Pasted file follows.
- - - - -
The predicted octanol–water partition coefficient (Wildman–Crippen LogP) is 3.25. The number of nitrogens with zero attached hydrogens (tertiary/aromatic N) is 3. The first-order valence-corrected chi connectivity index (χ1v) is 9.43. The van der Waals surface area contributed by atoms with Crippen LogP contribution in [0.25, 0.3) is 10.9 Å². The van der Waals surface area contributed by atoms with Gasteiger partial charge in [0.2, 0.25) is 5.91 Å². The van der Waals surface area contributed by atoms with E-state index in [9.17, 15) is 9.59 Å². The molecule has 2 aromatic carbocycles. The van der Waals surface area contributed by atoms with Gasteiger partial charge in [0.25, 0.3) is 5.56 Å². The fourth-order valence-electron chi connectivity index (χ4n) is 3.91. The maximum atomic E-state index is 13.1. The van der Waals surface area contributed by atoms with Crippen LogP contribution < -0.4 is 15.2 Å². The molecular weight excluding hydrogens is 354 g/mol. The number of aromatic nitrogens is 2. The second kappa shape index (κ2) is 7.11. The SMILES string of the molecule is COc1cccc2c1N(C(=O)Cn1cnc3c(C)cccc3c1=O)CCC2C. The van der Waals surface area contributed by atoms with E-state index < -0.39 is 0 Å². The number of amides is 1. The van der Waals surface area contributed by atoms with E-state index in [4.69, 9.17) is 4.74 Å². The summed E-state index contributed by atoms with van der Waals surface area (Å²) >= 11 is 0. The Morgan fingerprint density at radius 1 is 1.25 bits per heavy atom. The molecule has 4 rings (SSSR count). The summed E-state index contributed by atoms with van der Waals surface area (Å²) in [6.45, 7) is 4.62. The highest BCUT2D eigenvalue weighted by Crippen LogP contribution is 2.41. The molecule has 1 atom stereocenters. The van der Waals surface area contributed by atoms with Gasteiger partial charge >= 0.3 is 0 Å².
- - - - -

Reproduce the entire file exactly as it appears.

The predicted octanol–water partition coefficient (Wildman–Crippen LogP) is 3.25. The number of nitrogens with zero attached hydrogens (tertiary/aromatic N) is 3. The first-order valence-corrected chi connectivity index (χ1v) is 9.43. The van der Waals surface area contributed by atoms with Crippen LogP contribution in [0.25, 0.3) is 10.9 Å². The van der Waals surface area contributed by atoms with Gasteiger partial charge in [0.2, 0.25) is 5.91 Å². The van der Waals surface area contributed by atoms with E-state index in [9.17, 15) is 9.59 Å². The molecule has 2 aromatic carbocycles. The van der Waals surface area contributed by atoms with Gasteiger partial charge in [0.25, 0.3) is 5.56 Å². The fourth-order valence-electron chi connectivity index (χ4n) is 3.91. The maximum atomic E-state index is 13.1. The van der Waals surface area contributed by atoms with Crippen LogP contribution < -0.4 is 15.2 Å². The molecular weight excluding hydrogens is 354 g/mol. The number of aromatic nitrogens is 2. The second kappa shape index (κ2) is 7.11. The SMILES string of the molecule is COc1cccc2c1N(C(=O)Cn1cnc3c(C)cccc3c1=O)CCC2C. The van der Waals surface area contributed by atoms with E-state index < -0.39 is 0 Å². The number of amides is 1. The van der Waals surface area contributed by atoms with E-state index in [4.69, 9.17) is 4.74 Å². The summed E-state index contributed by atoms with van der Waals surface area (Å²) >= 11 is 0. The Morgan fingerprint density at radius 1 is 1.25 bits per heavy atom. The molecule has 4 rings (SSSR count). The summed E-state index contributed by atoms with van der Waals surface area (Å²) in [6.45, 7) is 4.62. The highest BCUT2D eigenvalue weighted by Crippen LogP contribution is 2.41. The molecule has 1 atom stereocenters. The van der Waals surface area contributed by atoms with Gasteiger partial charge >= 0.3 is 0 Å².